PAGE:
Dr. Sashi, a resident of Raghunathpur village under Murliganj block – which was the worst-hit region – said: “Far from a better or more beautiful Koshi, the fact is that no such development took place. We are still waiting for the reconstruction of a bridge to the main road which connects our village and was badly damaged in 2008.”
Sashi, who works with a government health agency, said several bridges in the area which had collapsed still await reconstruction. It is despite the fact that the state government had taken a loan from the World Bank twice. “We are not only victims of that devastating flood, but also of apathy and neglect,” he added.
According to a report from 2018, 259.30 kms out of 2,390 kms of damaged roads were reconstructed in the Koshi region. Similarly, only 69 bridges of the 90 which collapsed were reconstructed,
Sanjay Sah, a resident of Kolhai Patti Dumaria under Murliganj block in Madhepura, said it took him more than five years to get his life back in order. “I hardly got any government help despite the fact that land was my only source of livelihood. With water more than 15 feet deep, it had turned into a river-like water body. It was a bad phase in my life. I worked hard to recover from that disaster and slowly rebuilt my house that was washed away. I started a small business to survive,” he said.
Thousands of flood victims from the Koshi region, comprising Madhepura, Saharsa and Supaul districts, are struggling without basic amenities for years, despite Nitish Kumar’s repeated efforts to develop the Koshi region after the 2008 floods. The three areas were the worst-hit when the Koshi suddenly changed course owing to a breach in the embankment at Kushaha on the Nepal border.
Vijay Yadav, a former ward member of Murliganj Hagar Panchayat, said Murliganj town was one of the worst affected. Hundreds of houses collapsed and were washed away. Goods inside shops were damaged but no compensation was forthcoming. “What pained us was that Murliganj nagar panchayat was kept outside the rehabilitation and reconstruction zone,” he said.
Vijay said that people from all walks of life struggled to get their lives back together. “Nitish‘s claim of rebuilding a new and better Koshi is a big joke for the people here,” he said.
Mahendra Yadav, founder of Koshi Navnirman Manch, a local organisation working for the flood victims, said the CM’s claims were lies. “The government has failed to reconstruct 76% of the houses under the rehabilitation and reconstruction project for which it has taken a $470 million loan,” he said.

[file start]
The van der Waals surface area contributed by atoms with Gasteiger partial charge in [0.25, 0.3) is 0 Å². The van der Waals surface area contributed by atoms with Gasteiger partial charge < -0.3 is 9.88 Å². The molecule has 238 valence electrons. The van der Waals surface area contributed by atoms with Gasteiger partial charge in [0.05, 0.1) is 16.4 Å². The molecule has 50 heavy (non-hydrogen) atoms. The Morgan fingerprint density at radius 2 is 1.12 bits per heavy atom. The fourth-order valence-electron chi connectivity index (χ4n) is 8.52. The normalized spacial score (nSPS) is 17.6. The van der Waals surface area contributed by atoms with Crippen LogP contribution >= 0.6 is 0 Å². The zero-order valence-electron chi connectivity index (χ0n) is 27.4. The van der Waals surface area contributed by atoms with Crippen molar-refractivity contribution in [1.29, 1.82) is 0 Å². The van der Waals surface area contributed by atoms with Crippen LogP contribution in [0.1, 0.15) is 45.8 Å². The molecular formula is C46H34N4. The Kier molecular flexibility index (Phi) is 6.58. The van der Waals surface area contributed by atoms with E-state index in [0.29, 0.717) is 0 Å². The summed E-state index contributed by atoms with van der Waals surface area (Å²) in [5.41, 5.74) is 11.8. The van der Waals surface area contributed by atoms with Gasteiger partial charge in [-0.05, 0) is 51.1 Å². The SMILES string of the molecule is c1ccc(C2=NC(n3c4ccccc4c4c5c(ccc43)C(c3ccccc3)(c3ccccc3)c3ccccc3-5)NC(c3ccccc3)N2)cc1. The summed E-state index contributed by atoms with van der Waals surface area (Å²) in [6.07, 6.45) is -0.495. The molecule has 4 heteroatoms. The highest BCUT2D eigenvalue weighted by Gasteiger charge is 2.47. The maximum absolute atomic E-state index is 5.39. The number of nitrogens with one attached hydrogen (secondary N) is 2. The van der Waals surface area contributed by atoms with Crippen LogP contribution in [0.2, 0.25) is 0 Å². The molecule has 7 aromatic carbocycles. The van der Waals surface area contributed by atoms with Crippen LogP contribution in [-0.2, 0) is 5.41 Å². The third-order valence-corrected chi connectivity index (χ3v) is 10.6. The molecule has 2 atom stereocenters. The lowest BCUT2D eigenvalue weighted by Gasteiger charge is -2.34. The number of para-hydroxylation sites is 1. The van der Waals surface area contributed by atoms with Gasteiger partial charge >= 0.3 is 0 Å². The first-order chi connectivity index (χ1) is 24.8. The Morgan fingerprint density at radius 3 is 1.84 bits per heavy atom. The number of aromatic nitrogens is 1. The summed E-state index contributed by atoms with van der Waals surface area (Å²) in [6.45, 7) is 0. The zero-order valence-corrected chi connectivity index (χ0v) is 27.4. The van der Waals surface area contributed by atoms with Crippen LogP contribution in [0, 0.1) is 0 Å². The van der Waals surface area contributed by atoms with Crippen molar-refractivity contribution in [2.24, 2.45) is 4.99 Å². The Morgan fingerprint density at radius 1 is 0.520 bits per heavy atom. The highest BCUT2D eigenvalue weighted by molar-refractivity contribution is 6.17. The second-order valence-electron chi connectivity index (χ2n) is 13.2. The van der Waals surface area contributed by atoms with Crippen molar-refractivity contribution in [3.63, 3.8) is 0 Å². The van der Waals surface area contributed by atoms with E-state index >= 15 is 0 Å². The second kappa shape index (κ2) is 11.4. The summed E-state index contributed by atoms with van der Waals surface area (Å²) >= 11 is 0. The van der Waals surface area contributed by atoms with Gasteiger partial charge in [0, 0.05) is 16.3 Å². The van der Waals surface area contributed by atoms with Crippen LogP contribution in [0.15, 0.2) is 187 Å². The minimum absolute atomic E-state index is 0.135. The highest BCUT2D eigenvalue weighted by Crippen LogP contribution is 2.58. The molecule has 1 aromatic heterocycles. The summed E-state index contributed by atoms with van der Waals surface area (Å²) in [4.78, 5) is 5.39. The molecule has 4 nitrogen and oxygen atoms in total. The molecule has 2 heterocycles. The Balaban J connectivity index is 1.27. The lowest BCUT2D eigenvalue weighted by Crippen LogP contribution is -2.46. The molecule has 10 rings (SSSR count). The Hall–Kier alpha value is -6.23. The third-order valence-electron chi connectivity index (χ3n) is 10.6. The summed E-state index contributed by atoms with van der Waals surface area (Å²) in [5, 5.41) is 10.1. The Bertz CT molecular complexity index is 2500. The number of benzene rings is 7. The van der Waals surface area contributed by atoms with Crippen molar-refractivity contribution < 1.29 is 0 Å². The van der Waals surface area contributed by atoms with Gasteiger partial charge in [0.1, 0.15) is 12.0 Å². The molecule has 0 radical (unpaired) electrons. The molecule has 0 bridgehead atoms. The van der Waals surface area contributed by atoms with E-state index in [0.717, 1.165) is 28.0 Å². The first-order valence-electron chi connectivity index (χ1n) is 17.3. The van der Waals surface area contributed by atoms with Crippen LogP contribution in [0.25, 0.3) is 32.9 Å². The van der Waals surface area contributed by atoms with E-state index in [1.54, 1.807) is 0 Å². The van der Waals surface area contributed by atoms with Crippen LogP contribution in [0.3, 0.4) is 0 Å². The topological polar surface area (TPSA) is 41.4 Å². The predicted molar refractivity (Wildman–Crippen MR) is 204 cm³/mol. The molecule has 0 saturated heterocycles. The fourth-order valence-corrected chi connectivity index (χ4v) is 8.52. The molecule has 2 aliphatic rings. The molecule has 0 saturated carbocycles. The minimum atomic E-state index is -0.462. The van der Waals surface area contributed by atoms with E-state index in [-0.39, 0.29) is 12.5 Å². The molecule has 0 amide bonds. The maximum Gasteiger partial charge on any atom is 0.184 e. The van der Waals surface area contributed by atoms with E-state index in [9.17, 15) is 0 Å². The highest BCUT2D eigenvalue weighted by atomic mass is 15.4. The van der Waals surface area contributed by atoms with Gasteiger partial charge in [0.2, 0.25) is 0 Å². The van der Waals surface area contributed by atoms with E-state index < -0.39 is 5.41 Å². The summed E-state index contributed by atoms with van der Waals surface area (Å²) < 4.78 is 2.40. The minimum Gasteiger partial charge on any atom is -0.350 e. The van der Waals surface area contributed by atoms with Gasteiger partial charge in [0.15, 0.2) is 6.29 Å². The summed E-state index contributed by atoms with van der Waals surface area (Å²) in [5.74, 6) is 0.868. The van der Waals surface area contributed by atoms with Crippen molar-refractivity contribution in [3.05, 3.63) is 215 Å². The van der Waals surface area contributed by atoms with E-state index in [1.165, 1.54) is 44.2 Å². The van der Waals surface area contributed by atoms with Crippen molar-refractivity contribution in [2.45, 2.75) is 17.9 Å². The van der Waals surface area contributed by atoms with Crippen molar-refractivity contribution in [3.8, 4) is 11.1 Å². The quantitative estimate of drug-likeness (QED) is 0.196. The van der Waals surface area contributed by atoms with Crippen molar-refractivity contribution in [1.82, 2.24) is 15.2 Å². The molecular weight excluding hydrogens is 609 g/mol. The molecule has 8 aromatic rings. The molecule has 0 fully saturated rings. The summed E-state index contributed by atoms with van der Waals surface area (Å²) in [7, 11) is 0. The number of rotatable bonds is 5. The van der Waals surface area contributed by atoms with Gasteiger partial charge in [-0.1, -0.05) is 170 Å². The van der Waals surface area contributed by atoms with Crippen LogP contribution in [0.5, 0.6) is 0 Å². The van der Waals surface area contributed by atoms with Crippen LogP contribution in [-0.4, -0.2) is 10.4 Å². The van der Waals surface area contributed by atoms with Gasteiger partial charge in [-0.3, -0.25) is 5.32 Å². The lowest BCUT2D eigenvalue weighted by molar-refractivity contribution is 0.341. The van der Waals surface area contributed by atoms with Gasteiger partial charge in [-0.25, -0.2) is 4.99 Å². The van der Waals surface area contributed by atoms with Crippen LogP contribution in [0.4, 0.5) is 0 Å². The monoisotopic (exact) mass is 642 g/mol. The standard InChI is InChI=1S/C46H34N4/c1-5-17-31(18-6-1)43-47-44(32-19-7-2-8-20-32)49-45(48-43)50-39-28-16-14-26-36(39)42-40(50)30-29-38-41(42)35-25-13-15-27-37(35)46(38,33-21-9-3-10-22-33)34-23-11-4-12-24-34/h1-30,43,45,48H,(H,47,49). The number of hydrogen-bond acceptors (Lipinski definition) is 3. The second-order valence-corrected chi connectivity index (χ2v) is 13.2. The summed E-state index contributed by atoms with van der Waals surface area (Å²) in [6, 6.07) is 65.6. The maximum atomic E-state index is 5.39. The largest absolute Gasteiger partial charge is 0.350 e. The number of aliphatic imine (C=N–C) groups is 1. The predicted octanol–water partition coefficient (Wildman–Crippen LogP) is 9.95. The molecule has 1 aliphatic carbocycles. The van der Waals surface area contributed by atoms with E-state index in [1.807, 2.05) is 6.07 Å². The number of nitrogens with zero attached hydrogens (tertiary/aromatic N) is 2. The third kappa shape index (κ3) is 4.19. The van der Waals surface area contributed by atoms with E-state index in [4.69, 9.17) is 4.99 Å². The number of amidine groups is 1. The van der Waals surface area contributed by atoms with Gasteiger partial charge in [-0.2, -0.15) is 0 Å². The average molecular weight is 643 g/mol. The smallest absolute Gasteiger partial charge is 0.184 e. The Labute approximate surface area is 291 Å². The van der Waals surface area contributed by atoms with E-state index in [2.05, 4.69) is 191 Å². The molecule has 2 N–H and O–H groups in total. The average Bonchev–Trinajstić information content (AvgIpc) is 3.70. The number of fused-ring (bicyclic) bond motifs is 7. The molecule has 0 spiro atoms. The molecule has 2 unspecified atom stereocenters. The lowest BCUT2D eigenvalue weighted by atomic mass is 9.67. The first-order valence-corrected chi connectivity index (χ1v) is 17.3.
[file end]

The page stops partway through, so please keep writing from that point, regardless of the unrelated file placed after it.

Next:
“Even after so many years flood victims are facing hardships as hundreds of acres of cultivable land that was flooded is still covered with sand and is not fit for agriculture. Nitish Kumar had also promised farmers that sand would be removed from fertile fields and adequate compensation would be given. The government did nothing. Thousands of farmers themselves removed sand from their own land and started cultivation,” he said,
Koshi and its adjoining Seemanchal region is a maize hub but farmers are not getting the Minimum Support Price (MSP) for maize, forcing them to resort to distress sales. “A high rate of poverty still prevails here which results in people migrating outside in search of a livelihood. This is the new Koshi as per Nitish Kumar,” he remarked.
There are 380 villages within the Koshi embankment on the Indian side and 34 villages in Nepal. They were rehabilitated on the embankments but the 'land for land' policy was not adopted for them. They were supposed to live in rehabilitation sites and cultivate their land located within the embankments. The KNNM recently concluded a long march in the Koshi region to mobilise farmers, who have been forced to live within the embankment for years and have become victims of floods year after year.
“The land between the two embankments is full of silt, making farming impossible. Farmers have been demanding freedom from tax and cess collected by the government,” he said. According to him, land is cultivable for only six months of the year when there is no flood.
All Photos by Mohd. Imran Khan